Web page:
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Front. Immunol., 27 September 2012 | https://doi.org/10.3389/fimmu.2012.00304

Stromal cells control soluble material and cellular transport in lymph nodes

  • 1Centre d’Immunologie de Marseille-Luminy, Parc Scientifique et Technologique de Marseille Luminy, Aix-Marseille University, UM2, Marseille, France
  • 2Institut National de la Santé et de la Recherche Médicale, U1104, Marseille, France
  • 3Centre National de la Recherche Scientifique, UMR 7280, Marseille, France

Lymphocytes continuously patrol the secondary lymphoid organs (SLOs) of mammals in search for their cognate antigens. SLOs are composed of leucocytes (~95%) and lymphoid stromal cells (~5%) that form the structural framework of these organs. These sessile cells have been considered for decades as inert elements of the immune system. This simplistic view has dramatically changed in recent years, when it was discovered that these architectural cells are endowed with immuno-regulatory functions. Lymph nodes (LNs) are located at the interface between the blood and lymphatic systems, thus allowing tissue-derived antigen/antigen presenting cells (APCs) to gather with blood-derived lymphocytes. As a typical LN contains ~10 million of tightly packed cells, this accumulation of immune cells and information is probably not sufficient to foster the rare cellular interactions mandatory to the initiation of adaptative immune responses. Herein, I review some of the physicochemical elements of stromal cells that are used to transport and guide immune cells and soluble molecules within LNs.

Transportation of Immune Informations

Lymphatics continuously transport soluble and particulate Ags from peripheral tissues to draining lymph nodes (LNs; Young, 1999; Willard-Mack, 2006). This lymphatic content reflects the immunological status of peripheral tissues and is constantly deciphered by antigen presenting cells (APCs) and lymphocytes within LNs. Afferent lymphatics discharge their content in the LN subcapsular sinus (SCS), a hollow tubular structure that surrounds the LN, thus preventing free diffusion of the lymphatic content to the underlying parenchyma (Forkert et al., 1977; van Ewijk et al., 1988; Willard-Mack, 2006). The vast majority of APCs and lymphocytes reside in the enclosed LN parenchyma from which free soluble particles are excluded. This structural confinement raises a critical question: how is soluble and particulate material transported from the SCS throughout the parenchyma?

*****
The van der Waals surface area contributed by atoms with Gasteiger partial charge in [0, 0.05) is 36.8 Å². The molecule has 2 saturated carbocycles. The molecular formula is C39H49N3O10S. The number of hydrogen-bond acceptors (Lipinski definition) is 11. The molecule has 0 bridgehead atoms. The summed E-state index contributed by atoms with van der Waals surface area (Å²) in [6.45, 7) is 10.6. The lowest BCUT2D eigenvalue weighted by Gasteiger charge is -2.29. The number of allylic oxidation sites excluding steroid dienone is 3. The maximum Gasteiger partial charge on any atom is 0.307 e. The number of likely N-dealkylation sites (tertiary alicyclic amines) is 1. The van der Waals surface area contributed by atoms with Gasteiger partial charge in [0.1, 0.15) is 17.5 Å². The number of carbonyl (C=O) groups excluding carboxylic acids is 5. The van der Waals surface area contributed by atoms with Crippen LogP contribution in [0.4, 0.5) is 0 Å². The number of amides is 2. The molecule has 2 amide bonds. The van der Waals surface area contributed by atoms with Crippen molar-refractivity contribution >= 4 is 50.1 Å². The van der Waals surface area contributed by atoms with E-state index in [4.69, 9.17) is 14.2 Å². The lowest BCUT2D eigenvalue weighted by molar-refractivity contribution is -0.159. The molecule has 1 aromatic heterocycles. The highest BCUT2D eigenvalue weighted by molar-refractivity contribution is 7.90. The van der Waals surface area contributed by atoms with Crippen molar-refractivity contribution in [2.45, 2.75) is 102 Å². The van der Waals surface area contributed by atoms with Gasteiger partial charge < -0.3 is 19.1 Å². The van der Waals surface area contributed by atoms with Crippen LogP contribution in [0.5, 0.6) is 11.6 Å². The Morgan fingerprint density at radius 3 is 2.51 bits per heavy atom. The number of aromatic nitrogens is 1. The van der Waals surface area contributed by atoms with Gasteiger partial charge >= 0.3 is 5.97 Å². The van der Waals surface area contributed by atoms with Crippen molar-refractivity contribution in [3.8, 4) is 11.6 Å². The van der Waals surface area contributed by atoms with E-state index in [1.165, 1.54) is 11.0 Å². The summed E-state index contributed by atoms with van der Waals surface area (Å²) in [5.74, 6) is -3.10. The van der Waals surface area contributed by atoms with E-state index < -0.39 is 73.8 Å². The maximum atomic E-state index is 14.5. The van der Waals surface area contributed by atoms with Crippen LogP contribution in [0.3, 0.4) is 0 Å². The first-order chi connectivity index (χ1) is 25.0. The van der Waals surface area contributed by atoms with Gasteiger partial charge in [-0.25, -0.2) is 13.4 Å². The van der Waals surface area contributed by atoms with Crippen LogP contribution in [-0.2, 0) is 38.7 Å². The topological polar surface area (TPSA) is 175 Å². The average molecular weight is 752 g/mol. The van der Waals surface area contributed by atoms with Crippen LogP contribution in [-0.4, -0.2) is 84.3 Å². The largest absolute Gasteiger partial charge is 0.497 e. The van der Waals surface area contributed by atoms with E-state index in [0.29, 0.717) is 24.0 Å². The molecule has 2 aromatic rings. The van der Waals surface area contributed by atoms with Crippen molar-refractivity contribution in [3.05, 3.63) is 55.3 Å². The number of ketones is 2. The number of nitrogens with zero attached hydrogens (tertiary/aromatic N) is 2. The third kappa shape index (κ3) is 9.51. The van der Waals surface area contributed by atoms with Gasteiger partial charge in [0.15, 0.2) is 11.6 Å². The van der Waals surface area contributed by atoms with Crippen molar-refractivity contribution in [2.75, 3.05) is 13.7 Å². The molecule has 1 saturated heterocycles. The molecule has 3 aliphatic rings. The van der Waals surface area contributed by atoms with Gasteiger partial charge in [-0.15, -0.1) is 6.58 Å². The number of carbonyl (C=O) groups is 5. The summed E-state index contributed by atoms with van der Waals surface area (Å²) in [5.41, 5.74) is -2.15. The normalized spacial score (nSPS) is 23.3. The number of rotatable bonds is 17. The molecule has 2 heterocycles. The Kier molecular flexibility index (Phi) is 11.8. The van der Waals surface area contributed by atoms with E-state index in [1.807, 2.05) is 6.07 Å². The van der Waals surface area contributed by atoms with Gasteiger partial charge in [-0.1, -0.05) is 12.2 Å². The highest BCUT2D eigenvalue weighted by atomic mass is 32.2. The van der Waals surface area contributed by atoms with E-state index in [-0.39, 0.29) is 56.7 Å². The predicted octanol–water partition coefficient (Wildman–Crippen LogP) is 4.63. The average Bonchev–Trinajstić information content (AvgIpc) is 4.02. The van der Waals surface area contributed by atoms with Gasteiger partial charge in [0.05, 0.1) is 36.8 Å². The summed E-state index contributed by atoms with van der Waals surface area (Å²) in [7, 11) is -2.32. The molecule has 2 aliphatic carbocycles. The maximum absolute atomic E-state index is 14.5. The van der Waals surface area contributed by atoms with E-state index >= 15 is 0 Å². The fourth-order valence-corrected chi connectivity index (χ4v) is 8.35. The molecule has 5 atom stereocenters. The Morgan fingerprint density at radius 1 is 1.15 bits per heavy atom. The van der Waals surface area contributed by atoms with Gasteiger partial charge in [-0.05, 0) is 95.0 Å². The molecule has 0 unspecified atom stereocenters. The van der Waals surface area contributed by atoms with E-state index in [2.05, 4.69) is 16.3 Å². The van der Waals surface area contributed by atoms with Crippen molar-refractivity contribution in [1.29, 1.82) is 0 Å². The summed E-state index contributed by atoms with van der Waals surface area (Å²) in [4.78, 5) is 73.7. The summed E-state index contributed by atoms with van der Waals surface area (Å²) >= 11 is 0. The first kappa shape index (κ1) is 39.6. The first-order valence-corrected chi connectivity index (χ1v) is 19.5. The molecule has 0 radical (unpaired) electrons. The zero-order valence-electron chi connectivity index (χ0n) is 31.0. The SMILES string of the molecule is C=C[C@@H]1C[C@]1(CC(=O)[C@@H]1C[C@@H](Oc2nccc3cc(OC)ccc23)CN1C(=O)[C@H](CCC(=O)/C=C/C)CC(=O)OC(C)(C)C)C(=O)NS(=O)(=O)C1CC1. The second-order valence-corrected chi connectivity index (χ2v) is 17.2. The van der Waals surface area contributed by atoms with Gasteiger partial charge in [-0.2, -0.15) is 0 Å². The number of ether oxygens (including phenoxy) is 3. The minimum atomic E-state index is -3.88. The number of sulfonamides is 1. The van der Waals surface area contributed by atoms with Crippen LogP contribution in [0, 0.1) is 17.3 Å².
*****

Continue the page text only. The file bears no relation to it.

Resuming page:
SCS Macrophages

The floor of the SCS is composed of a layer of sinus endothelial cells and a layer of specialized fibroblasts (Forkert et al., 1977; Farr et al., 1980). The integrity of the floor of the SCS is a subject of conflicting reports. Ultrastructural studies demonstrate pores in the floor of the SCS by electron microscopy (Forkert et al., 1977; van Ewijk et al., 1988) while others argue against such evidences (Farr et al., 1980). Despite the putative existence of pores in the floor of the SCS, there is evidence that penetration of particulate material from lymph into LN cortex is limited (Gretz et al., 1997). SCS is populated by a subpopulation of SCS macrophages that extend cytoplasmic protrusions to the underlying B cell follicle. Intravital imaging of the SCS in live animals demonstrated macrophage capture of particulate antigen and transfer to Ag-specific B cells via these protrusions (Carrasco and Batista, 2007; Junt et al., 2007; Phan et al., 2007; Figure 1, item 1). Further experiments demonstrated that complement receptors 1 and 2 expression on B cells is important for the capture and delivery of immune complexes from SCS macrophages to germinal centers (GCs) and follicular dendritic cells (FDCs; Phan et al., 2007, 2009). Therefore, SCS macrophages act as Ag-bridging channels between the impermeant SCS and B cell follicles.

FIGURE 1
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FIGURE 1. Stromal cell guided transport of soluble material and immune cells within lymph nodes.

The Conduit System